The Sunflower

Lone candidate Kenon Brinkley elected WSU Student Body President

Shelby Rowell (left) and Kenon Brinkley (right) were elected SGA Vice President and President, respectively. The pair ran unopposed.

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Shelby Rowell (left) and Kenon Brinkley (right) were elected SGA Vice President and President, respectively. The pair ran unopposed.

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Unopposed student government presidential candidate Kenon Brinkley was elected as Student Body President for the Student Government Association’s 61st session.

Brinkley and his running mate, senator Shelby Rowell, lead their ticket, “Revival.” The pair are the first to run unopposed in a student government election since 2005. The Election Commission announced their victory Wednesday evening. Brinkley was home sick during the announcement in the Rhatigan Student Center.

1,554 students, or 12.3 percent, voted in SGA elections this year. That number is down from 2,601, or 19.7 percent last year.

“I don’t believe in the idea of (voters) buying into my agenda,” Brinkley said early Wednesday afternoon.  “(The students) vote for the power of their voice. In order for me to empower their voice, I need people to find their voice and walk with me.”

Brinkley, a junior strategic communication major, said that he looked up to the leadership style of South African political leader Nelson Mandela.

“(Mandela) did a lot of recognizing leadership in the people that marched with him; uplifting the people that marched with him,” Brinkley said. “Explaining to them that courage isn’t action without fear, it’s action alongside fear.”

“He took all of those concerns, he took all of those fears and kept them on his shoulder as he continued to march forth,” Brinkley said.

“A lot of people have a misconception that leadership is fearlessness,” he said. “I would hope that people can recognize that leadership doesn’t require invulnerability; it’s a matter of taking the blows and continuing to walk forward.”

As Student Body President, Brinkley said he wants to “decentralize the power” and inspire the leader in each student at Wichita State.

“I want to make sure that people know that they can write legislation; that they can themselves speak to administration; that they themselves can be a part of committees; that they themselves can be a part of the conversations that they currently lack the trust to be apart of,” Brinkley said. “I want to see SGA take better care of its community by being more a part of its community.”

As a lifelong Wichitan, Brinkley grew familiar with prominent figures in the city’s history, including Carl Brewer and Lavonta Williams.

“Coming to Wichita State, there wasn’t much of a shift in my environment,” Brinkley said.” “I know everybody here, everybody knows me, so I still feel like I’m at home when I come to campus.”

As a freshman, Brinkley became involved with SGA and joined Alpha Phi Alpha, the first African-American intercollegiate Greek-lettered fraternity.

“I just let myself fly right into it,” he said. “I found out that if you come to Wichita State, you’re not allowed to hide. . . Someone’s going to pull at your shoulder and tell you to come get involved.”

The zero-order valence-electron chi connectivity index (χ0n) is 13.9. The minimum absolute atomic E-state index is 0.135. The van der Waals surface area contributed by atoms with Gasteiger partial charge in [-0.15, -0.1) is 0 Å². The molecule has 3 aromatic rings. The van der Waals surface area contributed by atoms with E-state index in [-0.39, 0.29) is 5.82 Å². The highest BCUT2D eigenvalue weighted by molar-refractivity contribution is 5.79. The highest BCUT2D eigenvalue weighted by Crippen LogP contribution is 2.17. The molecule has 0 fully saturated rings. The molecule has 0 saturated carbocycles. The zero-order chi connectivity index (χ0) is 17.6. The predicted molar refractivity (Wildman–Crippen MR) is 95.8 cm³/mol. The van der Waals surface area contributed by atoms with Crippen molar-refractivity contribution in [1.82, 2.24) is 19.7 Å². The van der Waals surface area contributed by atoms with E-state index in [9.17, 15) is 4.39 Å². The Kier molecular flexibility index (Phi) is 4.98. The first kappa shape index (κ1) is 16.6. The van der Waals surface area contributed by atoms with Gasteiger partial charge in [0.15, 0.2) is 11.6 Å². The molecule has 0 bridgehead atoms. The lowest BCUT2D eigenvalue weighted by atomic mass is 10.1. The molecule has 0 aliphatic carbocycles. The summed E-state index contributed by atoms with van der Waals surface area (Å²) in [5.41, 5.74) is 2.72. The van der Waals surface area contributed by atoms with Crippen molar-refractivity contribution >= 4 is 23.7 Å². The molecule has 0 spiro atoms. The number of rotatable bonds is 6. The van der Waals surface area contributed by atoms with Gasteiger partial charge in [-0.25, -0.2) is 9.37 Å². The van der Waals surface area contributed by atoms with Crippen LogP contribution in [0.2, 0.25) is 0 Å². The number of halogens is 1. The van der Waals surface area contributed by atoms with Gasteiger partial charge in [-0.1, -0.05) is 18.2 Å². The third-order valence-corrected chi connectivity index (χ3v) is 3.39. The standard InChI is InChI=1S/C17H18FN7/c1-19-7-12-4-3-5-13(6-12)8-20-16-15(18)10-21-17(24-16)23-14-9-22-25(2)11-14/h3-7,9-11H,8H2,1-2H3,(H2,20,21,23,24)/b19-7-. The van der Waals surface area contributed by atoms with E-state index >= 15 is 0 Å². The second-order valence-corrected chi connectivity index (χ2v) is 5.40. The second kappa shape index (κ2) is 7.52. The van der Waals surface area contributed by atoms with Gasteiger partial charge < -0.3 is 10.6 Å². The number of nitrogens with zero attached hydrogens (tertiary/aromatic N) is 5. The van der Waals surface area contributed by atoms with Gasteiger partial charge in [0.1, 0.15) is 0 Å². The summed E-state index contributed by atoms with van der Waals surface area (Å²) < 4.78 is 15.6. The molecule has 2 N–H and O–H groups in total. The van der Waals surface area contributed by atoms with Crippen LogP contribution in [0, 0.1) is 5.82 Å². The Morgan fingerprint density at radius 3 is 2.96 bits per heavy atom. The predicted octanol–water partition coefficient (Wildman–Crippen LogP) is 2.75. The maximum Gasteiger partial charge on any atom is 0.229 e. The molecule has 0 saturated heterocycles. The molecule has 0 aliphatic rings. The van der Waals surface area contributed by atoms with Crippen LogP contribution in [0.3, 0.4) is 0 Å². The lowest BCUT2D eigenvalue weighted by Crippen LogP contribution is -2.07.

Despite his involvement at WSU, Brinkley said he did not initially have faith in his leadership.

“Last year was a pretty hard time for me. One of the lowest points in my life,” Brinkley said. “But somebody on campus recognized leadership within me. They said that I have a voice. They said that I can perform.”

Brinkley said he kept “waiting for people to expose (him) as a fraud.”

“I now believe I do have what it takes to not only be in the same room and have the same conversations, but invite other people to do the same,” Brinkley said.

“Shockers themselves know what they’re going through, and they know how to relate to each other,” Brinkley said. “Relying on each other’s strength, I think, is probably the strongest aspect of Wichita State’s students.”

Brinkley and SGA Vice President Shelby Rowell said that their ticket aimed to deal with the “apathy” at Wichita State and in SGA.

“Kenon pitched the name Revival to me early in the formulation of our ticket,” Rowell said. “(It) stems from the lack of passion and sense of apathy that we’ve seen during our tenure as senators this year.”

Brinkley said that national issues could be the underlying cause of apathy.

“(Wichita State) used to be a roaring campus, and with the political climate changing the way it has, the apathy is the result of a lot of fear, a lot of instability in the hearts of people,” Brinkley said.

“I think a lot of the external political climate has led to a lot of people just disengaging,” he said. “They start to think, what does it matter what goes on on campus? I’m gonna be gone in x amount of years anyway.

“I can understand that fear, and I can understand that apathy, but the resistance needs to start on places like college campuses,” Brinkley said. “The senate candidates that I have compiled together all understand different perspectives of that fear, different perspectives of that apathy, different motivations for it.”

“Even though I can’t, by any means, claim to know all the issues and all the things going on with individual students, I’ve surrounded myself with a team of people that do,” he said.

Brinkley said that, as a leader, he second-guesses himself “to be more permeable to the concerns of those around (him).”

“I am a person that doesn’t have the ego to plunge forward without listening,” Brinkley said. “I just ask that as I move forward, people recognize that I want to hear what they need as I move.

“If I don’t, then I’ll just be a placeholder president in a time where people care the least,” Brinkley said. “I need people to walk beside me if we plan to leave this university and this state better than we found it.”

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